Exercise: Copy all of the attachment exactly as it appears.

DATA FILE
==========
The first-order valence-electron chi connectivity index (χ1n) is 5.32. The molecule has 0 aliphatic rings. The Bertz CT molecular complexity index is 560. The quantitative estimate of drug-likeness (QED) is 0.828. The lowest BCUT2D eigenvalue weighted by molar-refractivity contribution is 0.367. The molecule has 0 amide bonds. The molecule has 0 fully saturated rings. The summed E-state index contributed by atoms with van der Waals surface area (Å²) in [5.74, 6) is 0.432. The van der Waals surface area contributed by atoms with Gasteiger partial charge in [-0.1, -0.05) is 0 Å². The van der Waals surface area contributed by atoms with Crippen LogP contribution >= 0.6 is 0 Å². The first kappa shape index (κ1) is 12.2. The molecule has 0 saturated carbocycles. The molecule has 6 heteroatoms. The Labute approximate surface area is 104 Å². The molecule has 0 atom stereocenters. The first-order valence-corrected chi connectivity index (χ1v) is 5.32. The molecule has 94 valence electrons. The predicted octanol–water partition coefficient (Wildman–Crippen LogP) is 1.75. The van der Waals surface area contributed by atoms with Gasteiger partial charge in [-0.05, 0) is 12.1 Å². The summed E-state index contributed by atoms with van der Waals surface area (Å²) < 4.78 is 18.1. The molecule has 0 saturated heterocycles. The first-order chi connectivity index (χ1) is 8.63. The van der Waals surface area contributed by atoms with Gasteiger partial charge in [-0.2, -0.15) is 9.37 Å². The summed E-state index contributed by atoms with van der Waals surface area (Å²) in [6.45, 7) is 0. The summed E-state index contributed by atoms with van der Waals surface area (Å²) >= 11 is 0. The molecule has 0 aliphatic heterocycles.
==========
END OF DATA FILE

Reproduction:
The first-order valence-electron chi connectivity index (χ1n) is 5.32. The molecule has 0 aliphatic rings. The Bertz CT molecular complexity index is 560. The quantitative estimate of drug-likeness (QED) is 0.828. The lowest BCUT2D eigenvalue weighted by molar-refractivity contribution is 0.367. The molecule has 0 amide bonds. The molecule has 0 fully saturated rings. The summed E-state index contributed by atoms with van der Waals surface area (Å²) in [5.74, 6) is 0.432. The van der Waals surface area contributed by atoms with Gasteiger partial charge in [-0.1, -0.05) is 0 Å². The van der Waals surface area contributed by atoms with Crippen LogP contribution >= 0.6 is 0 Å². The first kappa shape index (κ1) is 12.2. The molecule has 0 saturated carbocycles. The molecule has 6 heteroatoms. The Labute approximate surface area is 104 Å². The molecule has 0 atom stereocenters. The first-order valence-corrected chi connectivity index (χ1v) is 5.32. The molecule has 94 valence electrons. The predicted octanol–water partition coefficient (Wildman–Crippen LogP) is 1.75. The van der Waals surface area contributed by atoms with Gasteiger partial charge in [-0.05, 0) is 12.1 Å². The summed E-state index contributed by atoms with van der Waals surface area (Å²) < 4.78 is 18.1. The molecule has 0 saturated heterocycles. The first-order chi connectivity index (χ1) is 8.63. The van der Waals surface area contributed by atoms with Gasteiger partial charge in [-0.2, -0.15) is 9.37 Å². The summed E-state index contributed by atoms with van der Waals surface area (Å²) in [6.45, 7) is 0. The summed E-state index contributed by atoms with van der Waals surface area (Å²) >= 11 is 0. The molecule has 0 aliphatic heterocycles.